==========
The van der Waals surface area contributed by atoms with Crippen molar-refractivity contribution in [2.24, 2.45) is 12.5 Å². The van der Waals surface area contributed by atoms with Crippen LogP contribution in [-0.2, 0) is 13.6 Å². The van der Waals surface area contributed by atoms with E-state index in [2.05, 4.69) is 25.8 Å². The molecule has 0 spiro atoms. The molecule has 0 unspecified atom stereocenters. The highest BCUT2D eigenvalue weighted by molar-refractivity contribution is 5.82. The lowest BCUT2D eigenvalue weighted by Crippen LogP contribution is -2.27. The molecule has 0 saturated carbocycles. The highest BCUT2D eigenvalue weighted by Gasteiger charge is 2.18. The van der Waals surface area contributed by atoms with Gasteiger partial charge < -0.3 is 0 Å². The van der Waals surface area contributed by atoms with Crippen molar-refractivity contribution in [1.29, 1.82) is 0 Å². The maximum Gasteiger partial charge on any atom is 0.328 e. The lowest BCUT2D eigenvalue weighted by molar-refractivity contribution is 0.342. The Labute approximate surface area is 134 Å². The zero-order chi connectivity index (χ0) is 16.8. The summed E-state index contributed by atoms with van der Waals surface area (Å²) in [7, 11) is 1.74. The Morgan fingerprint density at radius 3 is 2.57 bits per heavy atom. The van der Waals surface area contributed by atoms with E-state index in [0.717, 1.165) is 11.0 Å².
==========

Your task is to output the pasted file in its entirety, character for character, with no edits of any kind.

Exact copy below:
The van der Waals surface area contributed by atoms with Crippen molar-refractivity contribution in [2.24, 2.45) is 12.5 Å². The van der Waals surface area contributed by atoms with Crippen LogP contribution in [-0.2, 0) is 13.6 Å². The van der Waals surface area contributed by atoms with E-state index in [2.05, 4.69) is 25.8 Å². The molecule has 0 spiro atoms. The molecule has 0 unspecified atom stereocenters. The highest BCUT2D eigenvalue weighted by molar-refractivity contribution is 5.82. The lowest BCUT2D eigenvalue weighted by Crippen LogP contribution is -2.27. The molecule has 0 saturated carbocycles. The highest BCUT2D eigenvalue weighted by Gasteiger charge is 2.18. The van der Waals surface area contributed by atoms with Gasteiger partial charge < -0.3 is 0 Å². The van der Waals surface area contributed by atoms with Crippen molar-refractivity contribution in [1.29, 1.82) is 0 Å². The maximum Gasteiger partial charge on any atom is 0.328 e. The lowest BCUT2D eigenvalue weighted by molar-refractivity contribution is 0.342. The Labute approximate surface area is 134 Å². The zero-order chi connectivity index (χ0) is 16.8. The summed E-state index contributed by atoms with van der Waals surface area (Å²) in [7, 11) is 1.74. The Morgan fingerprint density at radius 3 is 2.57 bits per heavy atom. The van der Waals surface area contributed by atoms with E-state index in [0.717, 1.165) is 11.0 Å².